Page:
Have The Regulators Lost Control Over NC Homeowners Insurance?

There’s a shifting of the ground underneath the NC homeowners insurance market.  The traditionally regulated rate making process is being undermined by a long forgotten loophole and this is fundamentally changing the way that insurance companies in NC are pricing their product.  This is a creeping phenomenon and if the regulators in this state don’t take some action soon, then we will be left with a sorry hybrid rate making process that could leave some homeowners paying far more than their share for their home insurance and some homeowners going bare when they didn’t even realize it.

Homeowners insurance rates in North Carolina are heavily regulated by the NC Rate Bureau and the NC Insurance Department.  In fact insurance companies have to file the rates that they want to charge and then wait for them to be approved.  For the past 30 years or so, the Rate Bureau has set the maximum rate levels that the insurance companies could charge for home insurance.  The level of competition during this time was such that most insurance companies filed their rates below these levels, often as much as 50% or more below the rate maximums.  But in the past two years we have seen a sea change in the appetite for more home insurance business from insurance companies operating in our state.  They have lost more money than they wish to lose and now the trends have dramatically changed their approach from one of seeking more new home insurance business to trying to find ways to get rid of the policies that they have.

The search for a way to return to profitability in NC homeowners insurance has led the insurance companies to try and find ways to get higher premiums on the homeowners policies in their book of business.  When they started increasing their rates, they pretty quickly ran up against the maximum rates that they are allowed to charge.  These are the maximum rates that the Rate Bureau will allow them to use.  But there is a way around these maximums.  The law states that if the insurance company can convince the homeowner to sign a form that gives them permission to charge rates higher than the Rate Bureau maximums, then rates can go as high as the insurance company wants to take them.  The form that homeowners sign to give their insurance company the right to charge them rates above the NC Rate Bureau rates is called the consent to rate letter.

This loophole with the consent to rate letter was designed to give the insurance companies a way to charge a more appropriate rate to the rare situations where a homeowner has some inherent risk that makes them unattractive to insurance companies.  It was meant to be used only rarely this was the case while the Rate Bureau’s maximum rates were much higher than the rates that the insurance companies wanted to charge.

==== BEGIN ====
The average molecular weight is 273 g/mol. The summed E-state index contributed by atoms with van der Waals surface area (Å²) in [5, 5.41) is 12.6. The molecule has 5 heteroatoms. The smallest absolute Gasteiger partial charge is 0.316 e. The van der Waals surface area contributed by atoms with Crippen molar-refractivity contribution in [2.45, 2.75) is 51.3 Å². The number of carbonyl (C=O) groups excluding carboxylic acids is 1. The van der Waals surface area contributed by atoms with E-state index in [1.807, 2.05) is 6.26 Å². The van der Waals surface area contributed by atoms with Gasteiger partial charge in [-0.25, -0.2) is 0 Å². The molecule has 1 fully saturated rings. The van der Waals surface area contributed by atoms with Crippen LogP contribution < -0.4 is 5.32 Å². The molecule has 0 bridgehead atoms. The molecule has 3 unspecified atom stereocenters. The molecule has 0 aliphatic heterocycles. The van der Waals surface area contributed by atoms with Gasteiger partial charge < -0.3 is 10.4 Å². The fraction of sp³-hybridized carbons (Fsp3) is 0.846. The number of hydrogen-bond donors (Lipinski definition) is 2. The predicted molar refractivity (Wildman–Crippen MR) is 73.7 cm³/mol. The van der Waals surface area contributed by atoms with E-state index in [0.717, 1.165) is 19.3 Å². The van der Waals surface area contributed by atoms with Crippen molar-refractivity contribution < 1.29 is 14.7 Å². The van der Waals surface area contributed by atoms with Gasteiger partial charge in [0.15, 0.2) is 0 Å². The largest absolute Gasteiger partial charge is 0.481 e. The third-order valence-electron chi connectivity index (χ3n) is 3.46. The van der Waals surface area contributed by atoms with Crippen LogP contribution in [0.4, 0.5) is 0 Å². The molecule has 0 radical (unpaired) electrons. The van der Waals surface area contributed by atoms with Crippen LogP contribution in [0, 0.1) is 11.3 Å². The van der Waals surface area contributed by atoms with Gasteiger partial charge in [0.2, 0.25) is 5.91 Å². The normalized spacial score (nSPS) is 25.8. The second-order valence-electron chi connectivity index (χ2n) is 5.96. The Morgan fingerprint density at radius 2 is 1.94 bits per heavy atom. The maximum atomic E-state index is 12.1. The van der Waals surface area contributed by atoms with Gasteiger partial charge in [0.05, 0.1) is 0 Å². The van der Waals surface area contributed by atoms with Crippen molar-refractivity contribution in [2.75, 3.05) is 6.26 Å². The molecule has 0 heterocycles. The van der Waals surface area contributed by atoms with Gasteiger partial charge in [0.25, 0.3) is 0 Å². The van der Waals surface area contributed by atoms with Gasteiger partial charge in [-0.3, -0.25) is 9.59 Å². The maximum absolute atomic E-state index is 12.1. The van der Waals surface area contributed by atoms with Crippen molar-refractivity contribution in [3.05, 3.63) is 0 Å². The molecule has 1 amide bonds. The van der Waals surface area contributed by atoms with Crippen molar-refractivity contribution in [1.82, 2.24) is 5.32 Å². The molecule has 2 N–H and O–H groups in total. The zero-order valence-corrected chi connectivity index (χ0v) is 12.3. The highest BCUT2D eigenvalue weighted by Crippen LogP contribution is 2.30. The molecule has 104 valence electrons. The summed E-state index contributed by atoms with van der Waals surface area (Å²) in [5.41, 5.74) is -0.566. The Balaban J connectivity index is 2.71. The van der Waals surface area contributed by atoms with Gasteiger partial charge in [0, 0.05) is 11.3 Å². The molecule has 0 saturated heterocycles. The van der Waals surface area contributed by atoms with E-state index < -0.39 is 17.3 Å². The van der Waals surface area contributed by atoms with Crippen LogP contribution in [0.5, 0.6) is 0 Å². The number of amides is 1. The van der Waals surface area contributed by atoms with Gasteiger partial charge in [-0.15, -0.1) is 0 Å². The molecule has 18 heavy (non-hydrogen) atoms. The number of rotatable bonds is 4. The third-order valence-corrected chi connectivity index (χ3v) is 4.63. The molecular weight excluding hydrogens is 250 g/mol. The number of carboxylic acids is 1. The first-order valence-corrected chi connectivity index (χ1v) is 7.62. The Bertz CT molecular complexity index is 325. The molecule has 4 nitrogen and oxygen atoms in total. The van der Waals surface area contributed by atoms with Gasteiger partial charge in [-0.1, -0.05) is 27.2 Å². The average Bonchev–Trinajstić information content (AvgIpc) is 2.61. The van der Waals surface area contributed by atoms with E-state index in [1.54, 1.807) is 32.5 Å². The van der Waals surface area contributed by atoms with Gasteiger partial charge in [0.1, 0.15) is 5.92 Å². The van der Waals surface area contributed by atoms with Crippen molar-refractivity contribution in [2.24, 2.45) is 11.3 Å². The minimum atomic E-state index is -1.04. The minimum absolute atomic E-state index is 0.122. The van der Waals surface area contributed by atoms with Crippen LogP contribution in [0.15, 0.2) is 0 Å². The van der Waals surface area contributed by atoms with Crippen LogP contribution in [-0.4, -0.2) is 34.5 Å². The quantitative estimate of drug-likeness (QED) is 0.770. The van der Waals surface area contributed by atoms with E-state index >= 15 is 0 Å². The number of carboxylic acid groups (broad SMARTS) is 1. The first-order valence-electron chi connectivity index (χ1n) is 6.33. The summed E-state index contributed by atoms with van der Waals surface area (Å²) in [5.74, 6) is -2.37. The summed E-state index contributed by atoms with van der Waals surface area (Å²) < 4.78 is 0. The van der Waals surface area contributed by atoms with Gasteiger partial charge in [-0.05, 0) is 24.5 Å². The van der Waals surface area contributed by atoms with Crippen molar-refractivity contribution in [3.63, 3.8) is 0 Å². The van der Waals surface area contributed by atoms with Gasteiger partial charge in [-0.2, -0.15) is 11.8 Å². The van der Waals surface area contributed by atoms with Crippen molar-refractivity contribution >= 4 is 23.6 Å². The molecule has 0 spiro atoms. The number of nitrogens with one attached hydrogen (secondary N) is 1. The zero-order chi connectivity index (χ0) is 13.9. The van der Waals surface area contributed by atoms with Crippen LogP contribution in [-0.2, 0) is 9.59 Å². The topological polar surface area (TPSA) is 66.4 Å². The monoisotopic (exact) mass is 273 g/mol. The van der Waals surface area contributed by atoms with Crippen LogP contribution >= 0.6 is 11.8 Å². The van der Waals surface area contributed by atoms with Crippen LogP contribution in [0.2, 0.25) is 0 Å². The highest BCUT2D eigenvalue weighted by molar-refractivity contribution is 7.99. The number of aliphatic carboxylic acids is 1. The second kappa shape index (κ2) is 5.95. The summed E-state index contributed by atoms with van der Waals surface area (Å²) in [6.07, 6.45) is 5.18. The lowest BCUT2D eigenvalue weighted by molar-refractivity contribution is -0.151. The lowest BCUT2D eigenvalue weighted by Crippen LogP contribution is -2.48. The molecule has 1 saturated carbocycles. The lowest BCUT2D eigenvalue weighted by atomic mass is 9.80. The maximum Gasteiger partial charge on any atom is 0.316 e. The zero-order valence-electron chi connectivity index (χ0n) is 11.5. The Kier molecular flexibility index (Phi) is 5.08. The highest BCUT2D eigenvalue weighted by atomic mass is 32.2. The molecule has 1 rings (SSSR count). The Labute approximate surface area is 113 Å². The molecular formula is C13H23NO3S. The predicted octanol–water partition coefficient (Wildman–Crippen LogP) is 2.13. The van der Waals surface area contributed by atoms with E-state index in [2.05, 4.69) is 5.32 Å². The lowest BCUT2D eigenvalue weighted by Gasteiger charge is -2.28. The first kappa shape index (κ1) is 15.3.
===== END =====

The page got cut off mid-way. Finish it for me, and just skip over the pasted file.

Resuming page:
The problem now is that with our current rate structure in NC, the rates are just too low.  And the only solutions that the insurance companies have are to either cancel policies or have their clients sign consent to rate letters.  This is like trying to open the battery cover on your cell phone using only a hammer.  In the process you destroy the phone.  The consent to rate letter is a clunky, unwieldy tool to increase rates.  In fact when it is used as often as we see these days, it is really just an end run around the rate making regulatory power that the Rate Bureau is supposed to control.

So how does this work for the homeowner.  Well, if you are one of the ones selected by your insurance company, then you will receive a consent to rate letter with your renewal bill.  If you sign the consent to rate letter, then you will be agreeing to a huge increase on your premium.  If you don’t then your home insurance policy will be cancelled by your insurance company.  So it is sort of an all or nothing approach, some homeowners will escape completely; perhaps because they have never filed a claim or because their auto insurance policy is making enough money for the same insurance company to make up the difference.  These unaffected homeowners will enjoy dramatically lower rates than those chosen for consent to rate letters.  This subdividing of the insurance marketplace for homeowners insurance will, over time, put great stress on the system.  In addition, there is the very real risk that many homeowners will not read or understand the letter and may fail to return it.  They then will not receive a renewal bill and may not discover, until after a large loss has occurred, that they don’t have any homeowners insurance in place.

The solution here is probably to have the Rate Bureau increase homeowner’s insurance rates much more quickly than we have seen.  I understand why they want to move slowly, and since this year was an election year, it was unlikely that we would see increases approved by the Insurance Commissioner.  Now that the elections are behind us, I would like to see the Rate Bureau address this issue and take back control of the rate making process, or choose to scrap it completely.  This hybrid system that we are stuck in right now is not good for consumers or insurance companies.

If you receive a consent to rate letter from your insurance company, I would advise that you not blindly sign and return it.  There may be other options available to you.  First call your agent and try to determine why you were on the list to receive a consent to rate letter.  Next, see if your agent has any other options for you.  If you are still not satisfied, give us a call at 877-687-7557 and we will help you find a solution that works best for you.

At Clinard Insurance Group, located in Winston Salem, NC, we insure thousands of families all across North Carolina.  We will be happy to take your questions on your home or auto insurance and help you better understand just what your options are for the future with these policies.  Give us a call; you will be glad that you did.